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Lung Cancer: Treatments

The prognosis (chance of recovery) and treatment options depend on the following:

  • The stage of the cancer (the size of the tumor and whether it is in the lung only or has spread to other places in the body)
  • The type of lung cancer
  • Whether there are symptoms such as coughing or trouble breathing
  • The patient’s general health

Different types of treatments are available for patients. Some treatments are standard (the currently used treatment), and some are being tested in clinical trials. The nine types of standard treatments are described below.

Surgery

There are four types of surgery used to treat lung cancer:

  • Wedge resection: Surgery to remove a tumor and some of the normal tissue around it. When a slightly larger amount of tissue is taken, it is called a segmental resection.
  • Lobectomy: Surgery to remove a whole lobe (section) of the lung.
  • Pneumonectomy: Surgery to remove one whole lung.
  • Sleeve resection: Surgery to remove part of the bronchus.

Even if the doctor removes all the cancer that can be seen at the time of the surgery, some patients may be given chemotherapy or radiation therapy after surgery to kill any cancer cells that are left. (Treatment given after the surgery, to lower the risk that the cancer will come back, is called adjuvant therapy.)

Radiation Therapy

Radiation therapy is a cancer treatment that uses high-energy x-rays or other types of radiation to kill cancer cells or keep them from growing. There are two types of radiation therapy. External radiation therapy uses a machine outside the body to send radiation toward the cancer. Internal radiation therapy uses a radioactive substance sealed in needles, seeds, wires, or catheters that are placed directly into or near the cancer.

Radiosurgery is a method of delivering radiation directly to the tumor with little damage to healthy tissue. It does not involve surgery and may be used to treat certain tumors in patients who cannot have surgery. The way the radiation therapy is given depends on the type and stage of the cancer being treated.

Chemotherapy

Chemotherapy is a cancer treatment that uses drugs to stop the growth of cancer cells, either by killing the cells or by stopping them from dividing. When chemotherapy is taken by mouth or injected into a vein or muscle, the drugs enter the bloodstream and can reach cancer cells throughout the body (systemic chemotherapy). When chemotherapy is placed directly into the spinal column, an organ, or a body cavity such as the abdomen, the drugs mainly affect cancer cells in those areas (regional chemotherapy). The way the chemotherapy is given depends on the type and stage of the cancer being treated.

Targeted Therapy

Targeted therapy is a type of treatment that uses drugs or other substances to identify and attack specific cancer cells without harming normal cells. Monoclonal antibodies and tyrosine kinase inhibitors are two types of targeted therapy being used in the treatment of non-small cell lung cancer.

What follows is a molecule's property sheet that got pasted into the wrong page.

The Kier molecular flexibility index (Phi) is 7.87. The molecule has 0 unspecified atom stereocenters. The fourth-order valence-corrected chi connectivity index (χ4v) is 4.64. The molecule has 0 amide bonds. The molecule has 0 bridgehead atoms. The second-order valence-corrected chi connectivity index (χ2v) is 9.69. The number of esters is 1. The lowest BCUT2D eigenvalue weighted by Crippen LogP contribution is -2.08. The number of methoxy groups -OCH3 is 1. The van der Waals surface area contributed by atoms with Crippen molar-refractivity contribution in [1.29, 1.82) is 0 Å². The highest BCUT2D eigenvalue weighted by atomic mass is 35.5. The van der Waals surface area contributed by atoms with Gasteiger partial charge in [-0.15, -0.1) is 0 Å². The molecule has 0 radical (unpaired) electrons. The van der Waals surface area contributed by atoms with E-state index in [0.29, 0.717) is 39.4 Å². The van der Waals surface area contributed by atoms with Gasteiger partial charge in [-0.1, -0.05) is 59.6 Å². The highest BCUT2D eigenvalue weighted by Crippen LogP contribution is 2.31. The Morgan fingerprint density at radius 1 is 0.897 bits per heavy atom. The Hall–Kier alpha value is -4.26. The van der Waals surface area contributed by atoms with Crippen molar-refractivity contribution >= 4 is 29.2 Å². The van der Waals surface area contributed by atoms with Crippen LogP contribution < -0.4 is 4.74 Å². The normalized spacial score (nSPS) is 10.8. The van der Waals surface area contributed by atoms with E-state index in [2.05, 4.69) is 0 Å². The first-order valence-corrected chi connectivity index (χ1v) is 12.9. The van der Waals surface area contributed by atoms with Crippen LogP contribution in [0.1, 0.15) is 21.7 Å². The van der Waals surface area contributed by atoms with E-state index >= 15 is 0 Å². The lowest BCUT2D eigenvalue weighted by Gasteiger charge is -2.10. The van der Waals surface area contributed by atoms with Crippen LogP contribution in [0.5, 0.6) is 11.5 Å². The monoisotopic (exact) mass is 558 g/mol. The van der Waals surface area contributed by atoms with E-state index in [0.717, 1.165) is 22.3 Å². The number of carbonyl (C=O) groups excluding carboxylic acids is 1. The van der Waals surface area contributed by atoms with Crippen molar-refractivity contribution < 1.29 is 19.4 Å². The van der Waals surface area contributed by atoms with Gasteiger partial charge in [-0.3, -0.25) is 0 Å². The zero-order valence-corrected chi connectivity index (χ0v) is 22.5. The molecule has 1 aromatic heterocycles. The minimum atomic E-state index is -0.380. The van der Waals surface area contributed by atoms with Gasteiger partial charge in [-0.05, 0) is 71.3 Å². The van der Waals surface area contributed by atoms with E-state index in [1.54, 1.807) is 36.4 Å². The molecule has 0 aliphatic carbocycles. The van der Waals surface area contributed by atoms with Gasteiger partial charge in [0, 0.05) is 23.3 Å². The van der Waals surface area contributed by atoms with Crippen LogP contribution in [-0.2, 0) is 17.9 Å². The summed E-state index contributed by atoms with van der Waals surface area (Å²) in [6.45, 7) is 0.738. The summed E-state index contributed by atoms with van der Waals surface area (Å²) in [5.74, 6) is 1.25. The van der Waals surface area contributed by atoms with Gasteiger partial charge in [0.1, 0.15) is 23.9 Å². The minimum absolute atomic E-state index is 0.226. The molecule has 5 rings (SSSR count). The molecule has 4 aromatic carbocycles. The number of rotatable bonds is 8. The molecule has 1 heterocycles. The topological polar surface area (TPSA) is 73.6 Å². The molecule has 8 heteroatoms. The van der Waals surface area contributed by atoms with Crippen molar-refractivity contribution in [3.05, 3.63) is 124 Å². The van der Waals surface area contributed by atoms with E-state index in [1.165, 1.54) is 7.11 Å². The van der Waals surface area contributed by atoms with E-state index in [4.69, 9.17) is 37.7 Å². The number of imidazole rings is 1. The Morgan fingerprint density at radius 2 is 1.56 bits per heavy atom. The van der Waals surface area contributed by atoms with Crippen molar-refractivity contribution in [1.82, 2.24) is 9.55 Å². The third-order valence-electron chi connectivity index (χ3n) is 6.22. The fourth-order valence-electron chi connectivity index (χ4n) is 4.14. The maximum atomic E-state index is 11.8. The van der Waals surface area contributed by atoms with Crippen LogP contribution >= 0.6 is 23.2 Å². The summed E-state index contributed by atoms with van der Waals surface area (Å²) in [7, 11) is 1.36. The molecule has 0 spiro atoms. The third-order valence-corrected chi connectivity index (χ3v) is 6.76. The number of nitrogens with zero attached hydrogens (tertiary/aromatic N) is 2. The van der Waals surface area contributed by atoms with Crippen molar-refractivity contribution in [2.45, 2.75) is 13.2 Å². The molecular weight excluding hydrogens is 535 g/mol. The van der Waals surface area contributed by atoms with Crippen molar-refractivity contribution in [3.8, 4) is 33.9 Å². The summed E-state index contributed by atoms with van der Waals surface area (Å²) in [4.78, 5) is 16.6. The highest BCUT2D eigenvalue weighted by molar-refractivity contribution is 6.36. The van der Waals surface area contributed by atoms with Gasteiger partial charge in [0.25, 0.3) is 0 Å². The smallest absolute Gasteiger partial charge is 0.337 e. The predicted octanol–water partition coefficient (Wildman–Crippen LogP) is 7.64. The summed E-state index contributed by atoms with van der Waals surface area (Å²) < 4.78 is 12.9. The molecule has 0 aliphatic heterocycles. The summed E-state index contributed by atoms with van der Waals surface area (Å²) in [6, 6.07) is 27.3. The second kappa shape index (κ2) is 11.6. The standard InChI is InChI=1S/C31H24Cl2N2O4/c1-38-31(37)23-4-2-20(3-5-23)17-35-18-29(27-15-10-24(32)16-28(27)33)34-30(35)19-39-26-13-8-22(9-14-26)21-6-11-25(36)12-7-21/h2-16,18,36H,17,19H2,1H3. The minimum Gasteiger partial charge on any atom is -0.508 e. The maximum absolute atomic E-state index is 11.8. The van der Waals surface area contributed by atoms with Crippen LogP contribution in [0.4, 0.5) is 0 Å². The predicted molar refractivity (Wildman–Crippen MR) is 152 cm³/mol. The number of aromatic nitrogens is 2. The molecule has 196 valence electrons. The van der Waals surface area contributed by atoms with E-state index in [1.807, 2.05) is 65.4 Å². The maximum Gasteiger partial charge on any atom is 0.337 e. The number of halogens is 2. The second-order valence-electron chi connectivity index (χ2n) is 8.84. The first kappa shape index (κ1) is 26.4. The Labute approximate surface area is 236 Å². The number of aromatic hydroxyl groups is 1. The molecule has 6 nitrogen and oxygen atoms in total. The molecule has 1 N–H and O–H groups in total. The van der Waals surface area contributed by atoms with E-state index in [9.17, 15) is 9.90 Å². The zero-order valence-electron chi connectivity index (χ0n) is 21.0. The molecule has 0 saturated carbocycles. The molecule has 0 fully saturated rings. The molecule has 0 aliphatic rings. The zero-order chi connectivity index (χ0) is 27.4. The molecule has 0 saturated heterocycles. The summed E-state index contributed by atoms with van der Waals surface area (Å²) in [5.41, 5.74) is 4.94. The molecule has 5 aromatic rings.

Monoclonal antibody therapy is a cancer treatment that uses antibodies made in the laboratory from a single type of immune system cell. These antibodies can identify substances on cancer cells or normal substances that may help cancer cells grow. The antibodies attach to the substances and kill the cancer cells, block their growth, or keep them from spreading. Monoclonal antibodies are given by infusion. They may be used alone or to carry drugs, toxins, or radioactive material directly to cancer cells.

Tyrosine kinase inhibitors are targeted therapy drugs that block signals needed for tumors to grow. Tyrosine kinase inhibitors may be used with other anticancer drugs as adjuvant therapy.

Laser Therapy

Laser therapy is a cancer treatment that uses a laser beam (a narrow beam of intense light) to kill cancer cells.

Photodynamic Therapy (PDT)

Photodynamic therapy (PDT) is a cancer treatment that uses a drug and a certain type of laser light to kill cancer cells. A drug that is not active until it is exposed to light is injected into a vein. The drug collects more in cancer cells than in normal cells. Fiberoptic tubes are then used to carry the laser light to the cancer cells, where the drug becomes active and kills the cells. Photodynamic therapy causes little damage to healthy tissue. It is used mainly to treat tumors on or just under the skin or in the lining of internal organs.

Cryosurgery

Cryosurgery is a treatment that uses an instrument to freeze and destroy abnormal tissue, such as carcinoma in situ. This type of treatment is also called cryotherapy.

Electrocautery

Electrocautery is a treatment that uses a probe or needle heated by an electric current to destroy abnormal tissue.

Watchful Waiting

Watchful waiting is closely monitoring a patient’s condition without giving any treatment until symptoms appear or change. This may be done in certain rare cases of non-small cell lung cancer.

Last updated: 5/21/2010 4:28:56 PM